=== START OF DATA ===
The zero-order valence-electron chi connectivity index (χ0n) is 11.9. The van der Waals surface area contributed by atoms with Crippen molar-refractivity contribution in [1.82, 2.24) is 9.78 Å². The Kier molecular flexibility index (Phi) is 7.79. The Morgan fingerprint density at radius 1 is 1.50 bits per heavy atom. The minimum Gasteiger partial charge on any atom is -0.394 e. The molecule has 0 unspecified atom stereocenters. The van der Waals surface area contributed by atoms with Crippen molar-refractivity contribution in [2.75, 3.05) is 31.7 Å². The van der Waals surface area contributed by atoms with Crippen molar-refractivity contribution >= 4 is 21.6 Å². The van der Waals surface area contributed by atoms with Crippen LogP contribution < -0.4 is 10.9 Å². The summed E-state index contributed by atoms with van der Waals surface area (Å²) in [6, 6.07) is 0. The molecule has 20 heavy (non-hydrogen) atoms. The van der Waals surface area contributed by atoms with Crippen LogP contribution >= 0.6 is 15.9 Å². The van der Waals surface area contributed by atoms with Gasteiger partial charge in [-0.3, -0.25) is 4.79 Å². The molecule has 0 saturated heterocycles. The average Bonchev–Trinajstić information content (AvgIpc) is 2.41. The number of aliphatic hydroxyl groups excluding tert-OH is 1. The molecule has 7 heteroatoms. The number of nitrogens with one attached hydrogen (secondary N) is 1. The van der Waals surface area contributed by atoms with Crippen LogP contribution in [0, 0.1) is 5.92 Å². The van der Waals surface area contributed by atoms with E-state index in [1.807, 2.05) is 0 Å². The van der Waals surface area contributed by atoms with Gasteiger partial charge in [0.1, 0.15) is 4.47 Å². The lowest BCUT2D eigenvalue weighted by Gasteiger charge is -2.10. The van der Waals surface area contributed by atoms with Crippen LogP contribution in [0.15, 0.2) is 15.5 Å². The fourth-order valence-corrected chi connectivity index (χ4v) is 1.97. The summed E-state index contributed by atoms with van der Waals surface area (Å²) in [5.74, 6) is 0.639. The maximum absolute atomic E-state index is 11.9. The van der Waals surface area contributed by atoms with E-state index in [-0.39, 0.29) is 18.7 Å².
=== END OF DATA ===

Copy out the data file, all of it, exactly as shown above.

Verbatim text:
The zero-order valence-electron chi connectivity index (χ0n) is 11.9. The van der Waals surface area contributed by atoms with Crippen molar-refractivity contribution in [1.82, 2.24) is 9.78 Å². The Kier molecular flexibility index (Phi) is 7.79. The Morgan fingerprint density at radius 1 is 1.50 bits per heavy atom. The minimum Gasteiger partial charge on any atom is -0.394 e. The molecule has 0 unspecified atom stereocenters. The van der Waals surface area contributed by atoms with Crippen molar-refractivity contribution in [2.75, 3.05) is 31.7 Å². The van der Waals surface area contributed by atoms with Crippen molar-refractivity contribution >= 4 is 21.6 Å². The van der Waals surface area contributed by atoms with Crippen LogP contribution < -0.4 is 10.9 Å². The summed E-state index contributed by atoms with van der Waals surface area (Å²) in [6, 6.07) is 0. The molecule has 20 heavy (non-hydrogen) atoms. The van der Waals surface area contributed by atoms with Crippen LogP contribution >= 0.6 is 15.9 Å². The van der Waals surface area contributed by atoms with Gasteiger partial charge in [-0.3, -0.25) is 4.79 Å². The molecule has 0 saturated heterocycles. The average Bonchev–Trinajstić information content (AvgIpc) is 2.41. The number of aliphatic hydroxyl groups excluding tert-OH is 1. The molecule has 7 heteroatoms. The number of nitrogens with one attached hydrogen (secondary N) is 1. The van der Waals surface area contributed by atoms with Crippen LogP contribution in [0, 0.1) is 5.92 Å². The van der Waals surface area contributed by atoms with E-state index in [1.807, 2.05) is 0 Å². The van der Waals surface area contributed by atoms with Gasteiger partial charge in [0.1, 0.15) is 4.47 Å². The lowest BCUT2D eigenvalue weighted by Gasteiger charge is -2.10. The van der Waals surface area contributed by atoms with Crippen LogP contribution in [0.15, 0.2) is 15.5 Å². The fourth-order valence-corrected chi connectivity index (χ4v) is 1.97. The summed E-state index contributed by atoms with van der Waals surface area (Å²) in [5.74, 6) is 0.639. The maximum absolute atomic E-state index is 11.9. The van der Waals surface area contributed by atoms with E-state index in [-0.39, 0.29) is 18.7 Å².